Arcep favours redistribution of fibre roll-out areas for French operators

Thursday 26 October 2017 | 17:51 CET | News

French regulator Arcep has published a document outlining its views on the best way forward in the implementation of France’s broadband strategy. Arcep’s assessment, which was prompted by a request from the French Senate, aimed to answer specific questions raised by recent developments in the country’s telecoms sector, particularly the proposal by SFR to bring fibre-to-the-premise connectivity to all households and businesses by 2025, without receiving any state aid. Among its main conclusions, the regulator supports the call from Orange’s rivals that the areas of the countries earmarked for deployment in the so-called ‘AMII’ settlement, agreed in 2011, should be redistributed in a pragmatic way to accelerate the speed of fibre roll-out. 

This redistribution would enable not only SFR, but also Bouygues Telecom and Free, to invest in those specific regions of the country (outside very high-density population areas) where Orange had previously committed to bring fibre services without any public subsidies. The ‘AMII’ settlement, which originally concerned 9.8 million French premises, was agreed by Orange and SFR to avoid duplication in the deployment of their respective fibre networks. Following the merger with Numericable, SFR has tried to renegotiate the terms of the agreement with Orange for the last two years, demanding a bigger share of the areas earmarked for deployment, and took the matter to court in May.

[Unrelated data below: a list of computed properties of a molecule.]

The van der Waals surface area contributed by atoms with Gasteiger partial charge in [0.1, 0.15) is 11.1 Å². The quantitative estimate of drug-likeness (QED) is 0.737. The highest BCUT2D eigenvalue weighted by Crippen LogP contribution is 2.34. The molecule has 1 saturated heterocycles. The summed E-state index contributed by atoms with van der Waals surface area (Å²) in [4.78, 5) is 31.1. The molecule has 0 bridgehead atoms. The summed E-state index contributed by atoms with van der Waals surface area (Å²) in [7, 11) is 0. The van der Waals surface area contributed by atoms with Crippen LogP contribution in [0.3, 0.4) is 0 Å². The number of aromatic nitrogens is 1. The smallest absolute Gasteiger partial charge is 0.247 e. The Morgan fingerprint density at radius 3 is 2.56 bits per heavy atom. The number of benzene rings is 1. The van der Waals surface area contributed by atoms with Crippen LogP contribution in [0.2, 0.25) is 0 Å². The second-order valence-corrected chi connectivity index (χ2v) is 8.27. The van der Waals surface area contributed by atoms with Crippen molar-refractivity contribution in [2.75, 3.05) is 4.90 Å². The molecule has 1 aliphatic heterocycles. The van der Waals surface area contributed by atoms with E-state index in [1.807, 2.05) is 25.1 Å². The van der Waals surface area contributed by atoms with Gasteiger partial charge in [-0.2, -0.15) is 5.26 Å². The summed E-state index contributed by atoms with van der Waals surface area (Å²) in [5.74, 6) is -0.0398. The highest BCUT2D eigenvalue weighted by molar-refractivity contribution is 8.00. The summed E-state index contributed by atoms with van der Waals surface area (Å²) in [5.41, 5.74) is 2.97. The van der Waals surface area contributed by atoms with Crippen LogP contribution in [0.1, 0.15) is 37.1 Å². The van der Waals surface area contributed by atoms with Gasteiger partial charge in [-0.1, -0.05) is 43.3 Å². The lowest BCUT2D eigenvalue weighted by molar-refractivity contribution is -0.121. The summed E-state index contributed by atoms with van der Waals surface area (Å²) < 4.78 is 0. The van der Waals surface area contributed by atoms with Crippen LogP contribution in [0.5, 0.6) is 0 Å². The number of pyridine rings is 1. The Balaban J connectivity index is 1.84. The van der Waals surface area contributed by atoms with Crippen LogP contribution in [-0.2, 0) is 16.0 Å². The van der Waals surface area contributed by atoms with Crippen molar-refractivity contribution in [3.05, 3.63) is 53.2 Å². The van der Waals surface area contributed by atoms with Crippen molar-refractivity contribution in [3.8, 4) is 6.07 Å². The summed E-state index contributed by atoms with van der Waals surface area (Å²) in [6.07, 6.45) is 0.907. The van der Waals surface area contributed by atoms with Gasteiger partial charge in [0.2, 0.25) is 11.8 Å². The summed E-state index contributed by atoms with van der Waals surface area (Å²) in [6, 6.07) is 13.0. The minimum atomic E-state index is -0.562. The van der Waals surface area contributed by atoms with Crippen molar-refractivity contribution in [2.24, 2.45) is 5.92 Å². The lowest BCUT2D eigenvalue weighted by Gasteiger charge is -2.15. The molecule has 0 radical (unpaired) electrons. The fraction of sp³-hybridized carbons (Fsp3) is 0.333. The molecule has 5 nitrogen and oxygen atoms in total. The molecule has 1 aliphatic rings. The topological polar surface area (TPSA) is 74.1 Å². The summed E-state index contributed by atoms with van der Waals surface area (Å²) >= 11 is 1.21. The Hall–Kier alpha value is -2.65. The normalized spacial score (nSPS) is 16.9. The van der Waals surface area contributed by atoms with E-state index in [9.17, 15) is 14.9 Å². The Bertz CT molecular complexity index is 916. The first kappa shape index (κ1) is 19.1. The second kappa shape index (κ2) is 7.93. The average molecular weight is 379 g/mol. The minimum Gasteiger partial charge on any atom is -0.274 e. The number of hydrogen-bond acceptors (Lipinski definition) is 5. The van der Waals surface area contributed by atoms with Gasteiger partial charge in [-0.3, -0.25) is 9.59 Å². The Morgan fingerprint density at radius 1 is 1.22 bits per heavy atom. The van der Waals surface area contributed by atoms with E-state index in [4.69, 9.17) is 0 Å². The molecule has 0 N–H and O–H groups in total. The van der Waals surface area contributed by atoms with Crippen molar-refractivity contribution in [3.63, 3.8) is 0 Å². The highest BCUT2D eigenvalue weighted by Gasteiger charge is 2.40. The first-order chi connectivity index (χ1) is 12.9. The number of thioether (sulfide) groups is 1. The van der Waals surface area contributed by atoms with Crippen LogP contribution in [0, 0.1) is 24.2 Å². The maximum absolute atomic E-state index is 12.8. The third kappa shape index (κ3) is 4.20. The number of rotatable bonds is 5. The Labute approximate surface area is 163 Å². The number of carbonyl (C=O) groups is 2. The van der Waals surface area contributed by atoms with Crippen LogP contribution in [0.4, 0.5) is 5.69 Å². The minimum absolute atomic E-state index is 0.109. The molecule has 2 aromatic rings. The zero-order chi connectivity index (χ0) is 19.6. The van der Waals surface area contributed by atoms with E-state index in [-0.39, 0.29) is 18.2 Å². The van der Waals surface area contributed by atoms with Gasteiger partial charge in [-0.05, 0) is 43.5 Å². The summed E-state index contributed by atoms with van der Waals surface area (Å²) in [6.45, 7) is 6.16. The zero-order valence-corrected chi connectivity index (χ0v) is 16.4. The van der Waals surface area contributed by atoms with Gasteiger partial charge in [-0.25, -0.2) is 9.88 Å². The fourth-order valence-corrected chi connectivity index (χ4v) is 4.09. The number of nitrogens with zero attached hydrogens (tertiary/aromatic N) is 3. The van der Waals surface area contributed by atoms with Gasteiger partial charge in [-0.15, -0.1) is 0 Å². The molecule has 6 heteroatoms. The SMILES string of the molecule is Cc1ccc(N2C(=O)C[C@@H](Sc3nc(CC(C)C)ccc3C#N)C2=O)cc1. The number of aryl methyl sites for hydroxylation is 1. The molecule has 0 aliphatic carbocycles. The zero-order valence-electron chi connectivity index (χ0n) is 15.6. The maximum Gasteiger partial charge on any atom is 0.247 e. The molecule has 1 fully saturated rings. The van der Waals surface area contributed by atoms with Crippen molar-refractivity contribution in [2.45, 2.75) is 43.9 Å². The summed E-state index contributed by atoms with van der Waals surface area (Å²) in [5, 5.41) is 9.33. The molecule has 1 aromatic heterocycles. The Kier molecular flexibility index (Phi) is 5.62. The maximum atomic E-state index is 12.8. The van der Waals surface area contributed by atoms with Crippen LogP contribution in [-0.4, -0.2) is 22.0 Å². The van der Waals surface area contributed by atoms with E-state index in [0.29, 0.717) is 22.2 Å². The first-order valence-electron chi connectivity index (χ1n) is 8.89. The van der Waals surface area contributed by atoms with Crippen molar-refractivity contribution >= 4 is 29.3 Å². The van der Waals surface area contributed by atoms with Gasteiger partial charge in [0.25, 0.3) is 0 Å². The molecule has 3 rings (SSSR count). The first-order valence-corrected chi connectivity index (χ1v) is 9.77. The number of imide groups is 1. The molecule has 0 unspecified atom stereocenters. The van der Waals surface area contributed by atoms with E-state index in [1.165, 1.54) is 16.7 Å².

Within its assessment, Arcep expressed doubts over SFR’s recent proposal to extend fibre coverage to rural and under-served communities without the need for state aid. In particular, it highlighted the risks of such a strategy, such as the possibility that certain areas could be prioritised over others based on the profitability of the deployment. On the other hand, the regulator welcomes a dialogue between local communities and SFR under very specific conditions, recommending the presence of strict and binding obligations on the operator, coupled with the full consent, where relevant, of the public authorities responsible for any previously-agreed deployment project.

The presence of strict and binding obligations is also at the heart of Arcep’s recommendation to strengthen the network sharing model in place in France to discourage inefficient duplications in fibre deployment. Specifically, the regulator has proposed the creation of a new status to facilitate the way operators can access civil engineering infrastructure, in exchange for a legally-binding commitment on the terms of their roll-out plans.

The regulator also commented on the government’s objective to bring faster broadband speeds nationwide by 2020 and confirmed its intention to use the license renewal negotiations with mobile operators to enforce new coverage obligations, in a bid to extend the availability of LTE services in remote areas of the country. 

Free Headlines in your E-mail

Every day we send out a free e-mail with the most important headlines of the last 24 hours.

Subscribe now

::: add a comment